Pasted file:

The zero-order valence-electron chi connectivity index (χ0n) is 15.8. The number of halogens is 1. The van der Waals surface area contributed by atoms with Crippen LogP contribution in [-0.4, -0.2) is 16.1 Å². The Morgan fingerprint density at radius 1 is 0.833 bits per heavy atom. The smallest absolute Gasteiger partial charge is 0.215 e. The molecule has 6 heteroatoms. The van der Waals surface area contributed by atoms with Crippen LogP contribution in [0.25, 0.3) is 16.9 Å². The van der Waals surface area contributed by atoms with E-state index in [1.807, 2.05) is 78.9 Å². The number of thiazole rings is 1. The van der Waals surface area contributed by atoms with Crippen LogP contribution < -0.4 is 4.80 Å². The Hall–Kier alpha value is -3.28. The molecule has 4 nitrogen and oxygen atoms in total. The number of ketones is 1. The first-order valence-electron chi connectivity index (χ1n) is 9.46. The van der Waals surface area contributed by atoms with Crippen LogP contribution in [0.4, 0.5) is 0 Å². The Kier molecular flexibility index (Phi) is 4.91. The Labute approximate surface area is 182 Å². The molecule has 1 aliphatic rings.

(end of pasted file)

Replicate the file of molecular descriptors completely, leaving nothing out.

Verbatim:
The zero-order valence-electron chi connectivity index (χ0n) is 15.8. The number of halogens is 1. The van der Waals surface area contributed by atoms with Crippen LogP contribution in [-0.4, -0.2) is 16.1 Å². The Morgan fingerprint density at radius 1 is 0.833 bits per heavy atom. The smallest absolute Gasteiger partial charge is 0.215 e. The molecule has 6 heteroatoms. The van der Waals surface area contributed by atoms with Crippen LogP contribution in [0.25, 0.3) is 16.9 Å². The van der Waals surface area contributed by atoms with E-state index in [1.807, 2.05) is 78.9 Å². The number of thiazole rings is 1. The van der Waals surface area contributed by atoms with Crippen LogP contribution < -0.4 is 4.80 Å². The Hall–Kier alpha value is -3.28. The molecule has 4 nitrogen and oxygen atoms in total. The number of ketones is 1. The first-order valence-electron chi connectivity index (χ1n) is 9.46. The van der Waals surface area contributed by atoms with Crippen LogP contribution in [0.4, 0.5) is 0 Å². The Kier molecular flexibility index (Phi) is 4.91. The Labute approximate surface area is 182 Å². The molecule has 1 aliphatic rings.